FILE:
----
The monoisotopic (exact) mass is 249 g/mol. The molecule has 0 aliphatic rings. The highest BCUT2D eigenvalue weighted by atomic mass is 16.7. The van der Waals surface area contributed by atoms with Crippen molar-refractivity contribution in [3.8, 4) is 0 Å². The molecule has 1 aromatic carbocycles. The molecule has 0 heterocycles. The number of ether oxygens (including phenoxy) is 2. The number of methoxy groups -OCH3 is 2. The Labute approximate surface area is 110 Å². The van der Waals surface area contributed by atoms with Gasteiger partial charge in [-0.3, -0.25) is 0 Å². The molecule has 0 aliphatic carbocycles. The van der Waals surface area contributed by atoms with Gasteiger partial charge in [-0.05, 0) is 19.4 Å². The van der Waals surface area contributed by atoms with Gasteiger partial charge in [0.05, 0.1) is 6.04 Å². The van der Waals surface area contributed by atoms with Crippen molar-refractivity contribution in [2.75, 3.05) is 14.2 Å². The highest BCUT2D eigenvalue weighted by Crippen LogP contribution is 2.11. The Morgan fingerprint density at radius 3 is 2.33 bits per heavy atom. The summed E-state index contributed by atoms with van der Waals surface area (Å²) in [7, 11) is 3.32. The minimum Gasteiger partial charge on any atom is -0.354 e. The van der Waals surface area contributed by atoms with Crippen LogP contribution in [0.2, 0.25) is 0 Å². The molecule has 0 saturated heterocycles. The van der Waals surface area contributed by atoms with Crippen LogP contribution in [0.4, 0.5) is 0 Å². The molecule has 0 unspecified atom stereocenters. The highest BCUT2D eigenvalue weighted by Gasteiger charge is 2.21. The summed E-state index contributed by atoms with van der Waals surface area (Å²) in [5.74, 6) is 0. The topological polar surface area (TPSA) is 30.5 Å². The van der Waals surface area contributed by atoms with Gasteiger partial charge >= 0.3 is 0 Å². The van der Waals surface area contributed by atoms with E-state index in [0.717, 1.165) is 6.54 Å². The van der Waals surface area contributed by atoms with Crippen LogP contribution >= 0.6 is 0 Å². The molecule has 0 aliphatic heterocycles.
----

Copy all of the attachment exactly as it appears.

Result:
The monoisotopic (exact) mass is 249 g/mol. The molecule has 0 aliphatic rings. The highest BCUT2D eigenvalue weighted by atomic mass is 16.7. The van der Waals surface area contributed by atoms with Crippen molar-refractivity contribution in [3.8, 4) is 0 Å². The molecule has 1 aromatic carbocycles. The molecule has 0 heterocycles. The number of ether oxygens (including phenoxy) is 2. The number of methoxy groups -OCH3 is 2. The Labute approximate surface area is 110 Å². The van der Waals surface area contributed by atoms with Gasteiger partial charge in [-0.3, -0.25) is 0 Å². The molecule has 0 aliphatic carbocycles. The van der Waals surface area contributed by atoms with Gasteiger partial charge in [-0.05, 0) is 19.4 Å². The van der Waals surface area contributed by atoms with Gasteiger partial charge in [0.05, 0.1) is 6.04 Å². The van der Waals surface area contributed by atoms with Crippen molar-refractivity contribution in [2.75, 3.05) is 14.2 Å². The highest BCUT2D eigenvalue weighted by Crippen LogP contribution is 2.11. The Morgan fingerprint density at radius 3 is 2.33 bits per heavy atom. The summed E-state index contributed by atoms with van der Waals surface area (Å²) in [7, 11) is 3.32. The minimum Gasteiger partial charge on any atom is -0.354 e. The van der Waals surface area contributed by atoms with Crippen LogP contribution in [0.2, 0.25) is 0 Å². The molecule has 0 saturated heterocycles. The van der Waals surface area contributed by atoms with Crippen LogP contribution in [0.4, 0.5) is 0 Å². The molecule has 0 unspecified atom stereocenters. The highest BCUT2D eigenvalue weighted by Gasteiger charge is 2.21. The summed E-state index contributed by atoms with van der Waals surface area (Å²) in [5.74, 6) is 0. The topological polar surface area (TPSA) is 30.5 Å². The van der Waals surface area contributed by atoms with Gasteiger partial charge >= 0.3 is 0 Å². The van der Waals surface area contributed by atoms with E-state index in [0.717, 1.165) is 6.54 Å². The van der Waals surface area contributed by atoms with Crippen LogP contribution >= 0.6 is 0 Å². The molecule has 0 aliphatic heterocycles.